“Though we are but poor farmers by trade, we are quite prepared to render any assistance which may come to our reach to our British Government who is fighting for world peace.”– Ututu Clan Executive Committee in Southeastern Nigeria, to the King and Government of Great Britain
The Second World War has often been viewed as mainly a European war. But the war drew a global response and affected people who are often forgotten in the historical narrative. In the warfronts and at home, societies across the world were affected by what remains the greatest destructive war in human history. More recently, especially in regard to African experiences, the contributions of African soldiers and civilians and the impact of the war on their lives has received some attention. But it is interesting to note that not much attention has been given to the Homefront of the African experience.
As an historian of colonial Nigeria, I was intrigued when I came across a stalk of letters and petitions written by ordinary farmers and traders to British colonial officials most of which were reactions to the new regulations and restrictions imposed upon the Nigerian people in order to better direct resources towards the British war effort. I came to the realization that the Nigerian population, like many others in Africa, were not mere bystanders. As a colony of Britain, Nigeria was part of the British Empire, which actually fought the war rather than Britain—it was the British Empire that was at war. However, the pervasive neglect of the major role played by Africans colonies like Nigeria on behalf of the Allies is not only historically problematic but limits our full understanding of the war and its general impact on a global level. In what I have characterized as an imperial war, the declaration of war on Germany on September 3, 1939, by Britain made her African colonies active participants in the war against the axis. France, a country that was affected by German aggression also relied heavily on her colonies abroad for personnel and other resources.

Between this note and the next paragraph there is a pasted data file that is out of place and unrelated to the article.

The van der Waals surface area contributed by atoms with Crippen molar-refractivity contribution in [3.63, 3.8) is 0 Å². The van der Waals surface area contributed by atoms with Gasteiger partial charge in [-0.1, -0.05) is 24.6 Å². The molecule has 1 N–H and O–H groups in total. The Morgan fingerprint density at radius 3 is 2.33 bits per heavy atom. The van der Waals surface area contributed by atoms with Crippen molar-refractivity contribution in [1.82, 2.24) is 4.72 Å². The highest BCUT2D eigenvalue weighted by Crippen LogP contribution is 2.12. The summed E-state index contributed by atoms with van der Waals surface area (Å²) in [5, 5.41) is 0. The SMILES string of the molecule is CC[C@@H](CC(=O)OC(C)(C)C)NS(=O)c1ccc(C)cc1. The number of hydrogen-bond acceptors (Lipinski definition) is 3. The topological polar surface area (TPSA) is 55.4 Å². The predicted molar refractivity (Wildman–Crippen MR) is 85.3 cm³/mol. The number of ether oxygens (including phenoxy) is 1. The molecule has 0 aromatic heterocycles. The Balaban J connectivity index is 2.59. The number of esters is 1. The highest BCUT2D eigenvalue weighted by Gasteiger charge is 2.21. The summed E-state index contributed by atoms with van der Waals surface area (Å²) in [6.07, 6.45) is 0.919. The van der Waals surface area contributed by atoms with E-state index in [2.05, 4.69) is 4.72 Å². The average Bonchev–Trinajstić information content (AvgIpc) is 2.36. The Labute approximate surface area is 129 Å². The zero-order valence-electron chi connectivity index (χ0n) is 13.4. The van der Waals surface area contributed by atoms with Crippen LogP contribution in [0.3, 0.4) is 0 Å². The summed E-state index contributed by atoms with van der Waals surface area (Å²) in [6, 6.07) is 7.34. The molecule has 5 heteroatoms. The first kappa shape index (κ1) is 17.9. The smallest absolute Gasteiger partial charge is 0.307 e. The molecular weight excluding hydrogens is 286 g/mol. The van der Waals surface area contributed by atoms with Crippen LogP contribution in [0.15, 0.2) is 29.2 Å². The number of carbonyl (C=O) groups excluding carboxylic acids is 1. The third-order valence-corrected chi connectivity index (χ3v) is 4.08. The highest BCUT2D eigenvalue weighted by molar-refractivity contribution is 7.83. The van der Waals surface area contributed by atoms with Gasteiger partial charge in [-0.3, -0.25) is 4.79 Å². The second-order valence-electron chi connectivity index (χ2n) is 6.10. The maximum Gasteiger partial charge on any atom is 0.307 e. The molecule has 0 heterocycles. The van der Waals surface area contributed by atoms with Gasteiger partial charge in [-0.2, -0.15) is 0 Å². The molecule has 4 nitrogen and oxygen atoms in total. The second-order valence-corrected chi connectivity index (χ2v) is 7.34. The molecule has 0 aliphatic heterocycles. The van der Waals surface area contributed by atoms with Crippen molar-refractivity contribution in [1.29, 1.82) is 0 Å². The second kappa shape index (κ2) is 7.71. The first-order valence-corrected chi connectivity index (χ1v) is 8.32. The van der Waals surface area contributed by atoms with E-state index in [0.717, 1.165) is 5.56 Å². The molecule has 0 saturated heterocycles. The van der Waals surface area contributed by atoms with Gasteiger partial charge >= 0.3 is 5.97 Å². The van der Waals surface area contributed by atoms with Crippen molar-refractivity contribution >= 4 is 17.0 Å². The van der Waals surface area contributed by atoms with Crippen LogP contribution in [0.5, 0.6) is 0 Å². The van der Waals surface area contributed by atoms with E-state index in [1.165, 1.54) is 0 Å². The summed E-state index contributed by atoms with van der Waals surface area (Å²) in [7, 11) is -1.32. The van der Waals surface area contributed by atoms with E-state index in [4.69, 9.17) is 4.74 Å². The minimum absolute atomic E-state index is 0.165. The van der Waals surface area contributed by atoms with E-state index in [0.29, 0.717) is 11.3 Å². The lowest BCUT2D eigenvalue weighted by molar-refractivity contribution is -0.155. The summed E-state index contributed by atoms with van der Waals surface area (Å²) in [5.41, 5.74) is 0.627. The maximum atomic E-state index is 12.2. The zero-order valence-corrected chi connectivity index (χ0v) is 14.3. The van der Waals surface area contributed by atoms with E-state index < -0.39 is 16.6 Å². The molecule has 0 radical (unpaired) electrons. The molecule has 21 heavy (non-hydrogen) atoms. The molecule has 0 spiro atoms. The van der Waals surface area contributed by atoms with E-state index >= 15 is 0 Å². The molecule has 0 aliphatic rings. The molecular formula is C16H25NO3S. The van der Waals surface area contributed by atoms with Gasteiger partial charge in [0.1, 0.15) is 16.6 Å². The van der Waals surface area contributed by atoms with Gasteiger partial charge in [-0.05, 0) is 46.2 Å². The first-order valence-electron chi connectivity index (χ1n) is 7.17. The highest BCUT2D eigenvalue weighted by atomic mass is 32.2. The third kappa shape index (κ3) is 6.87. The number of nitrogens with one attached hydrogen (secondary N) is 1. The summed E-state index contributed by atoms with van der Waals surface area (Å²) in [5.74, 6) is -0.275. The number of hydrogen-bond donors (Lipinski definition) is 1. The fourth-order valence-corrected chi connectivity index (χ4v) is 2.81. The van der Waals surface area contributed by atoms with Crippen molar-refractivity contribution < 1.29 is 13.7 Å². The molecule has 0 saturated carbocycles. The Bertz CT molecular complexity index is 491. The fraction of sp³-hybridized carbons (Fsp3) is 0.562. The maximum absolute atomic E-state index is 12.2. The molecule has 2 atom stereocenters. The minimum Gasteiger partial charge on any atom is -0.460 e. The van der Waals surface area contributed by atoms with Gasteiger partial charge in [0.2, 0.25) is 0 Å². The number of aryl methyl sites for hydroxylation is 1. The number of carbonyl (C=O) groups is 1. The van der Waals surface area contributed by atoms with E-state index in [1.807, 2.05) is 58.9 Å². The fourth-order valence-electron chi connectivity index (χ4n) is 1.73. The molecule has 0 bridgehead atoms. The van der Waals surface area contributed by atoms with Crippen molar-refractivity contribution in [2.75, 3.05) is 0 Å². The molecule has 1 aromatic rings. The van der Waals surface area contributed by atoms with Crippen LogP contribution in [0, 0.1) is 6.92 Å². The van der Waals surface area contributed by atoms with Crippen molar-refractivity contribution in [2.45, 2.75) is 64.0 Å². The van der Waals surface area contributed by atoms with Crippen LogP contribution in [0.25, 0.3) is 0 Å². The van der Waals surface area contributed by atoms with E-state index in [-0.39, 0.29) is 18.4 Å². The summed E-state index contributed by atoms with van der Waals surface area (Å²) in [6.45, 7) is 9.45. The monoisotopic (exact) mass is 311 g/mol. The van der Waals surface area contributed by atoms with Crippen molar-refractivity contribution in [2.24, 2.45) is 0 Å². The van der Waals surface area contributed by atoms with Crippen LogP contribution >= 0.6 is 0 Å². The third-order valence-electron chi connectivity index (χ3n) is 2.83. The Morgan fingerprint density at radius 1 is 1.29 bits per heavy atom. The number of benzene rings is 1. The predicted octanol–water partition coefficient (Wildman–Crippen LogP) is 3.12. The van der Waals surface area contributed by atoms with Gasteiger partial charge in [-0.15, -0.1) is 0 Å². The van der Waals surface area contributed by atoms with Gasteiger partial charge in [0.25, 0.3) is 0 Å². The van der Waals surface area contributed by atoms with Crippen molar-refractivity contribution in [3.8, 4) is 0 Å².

In Nigeria and World War II, I tell the story of Nigerian people and societies, Britain’s most important colonial possession and most prosperous West African colony. I pay attention to the service of large numbers of African men overseas, the role that men, women and children played on the home front to support the Empire’s war effort. The mass mobilization of the population of various classes, traditional authorities, natural and financial resources and forced investment of funds in the war at the expense of their own budgets had short and long term consequences on Nigeria. In doing so, I challenge the dominant perception by historians that the Second World Wars was mainly a European conflict—at least in terms of the contribution of ordinary people, the preponderant role played by non-combatants to support the war effort, and their impact globally. I underscore the complexity and diversity of the global experiences of the Second World War, illustrating that there is no single societal experience, but many experiences. As a British colonial territory during the war, Nigeria’s experience of the World War II was shaped by the relationship between Britain as an imperial power and the hegemonic control it had over Nigeria as a colony.
As I outline in the book, the war both triggered new forms of relationships between metropole and colony and extended the frontiers of imperial control of Britain’s disparate colonial possessions. Nigeria epitomized this changing relationship as a result of the war and how the war affected people, led to the reorganization of production, distribution and consumption of commodities as well as reshaped social and political structures. Indeed, through their role as individuals at home, soldiers in the warfront, production of propaganda, Nigerians created opportunities for redefinition of the relationship between “metropole” and “colony” and post-war relations.